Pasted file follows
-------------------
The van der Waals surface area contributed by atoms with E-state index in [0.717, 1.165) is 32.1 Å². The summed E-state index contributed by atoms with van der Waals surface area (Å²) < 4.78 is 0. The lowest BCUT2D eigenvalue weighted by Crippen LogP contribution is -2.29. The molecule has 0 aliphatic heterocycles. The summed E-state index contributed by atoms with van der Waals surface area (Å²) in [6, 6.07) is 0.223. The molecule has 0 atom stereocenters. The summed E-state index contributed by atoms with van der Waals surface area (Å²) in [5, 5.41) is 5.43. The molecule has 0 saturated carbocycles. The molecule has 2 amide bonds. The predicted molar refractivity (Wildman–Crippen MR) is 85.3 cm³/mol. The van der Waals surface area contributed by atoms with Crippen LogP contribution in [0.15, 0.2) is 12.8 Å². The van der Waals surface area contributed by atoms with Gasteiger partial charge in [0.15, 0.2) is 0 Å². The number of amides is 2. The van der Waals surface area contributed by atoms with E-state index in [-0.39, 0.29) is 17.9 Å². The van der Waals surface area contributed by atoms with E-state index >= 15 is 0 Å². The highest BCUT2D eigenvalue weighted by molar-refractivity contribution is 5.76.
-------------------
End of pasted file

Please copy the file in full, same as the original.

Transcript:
The van der Waals surface area contributed by atoms with E-state index in [0.717, 1.165) is 32.1 Å². The summed E-state index contributed by atoms with van der Waals surface area (Å²) < 4.78 is 0. The lowest BCUT2D eigenvalue weighted by Crippen LogP contribution is -2.29. The molecule has 0 aliphatic heterocycles. The summed E-state index contributed by atoms with van der Waals surface area (Å²) in [6, 6.07) is 0.223. The molecule has 0 atom stereocenters. The summed E-state index contributed by atoms with van der Waals surface area (Å²) in [5, 5.41) is 5.43. The molecule has 0 saturated carbocycles. The molecule has 2 amide bonds. The predicted molar refractivity (Wildman–Crippen MR) is 85.3 cm³/mol. The van der Waals surface area contributed by atoms with Crippen LogP contribution in [0.15, 0.2) is 12.8 Å². The van der Waals surface area contributed by atoms with Gasteiger partial charge in [0.15, 0.2) is 0 Å². The number of amides is 2. The van der Waals surface area contributed by atoms with E-state index in [-0.39, 0.29) is 17.9 Å². The van der Waals surface area contributed by atoms with E-state index >= 15 is 0 Å². The highest BCUT2D eigenvalue weighted by molar-refractivity contribution is 5.76.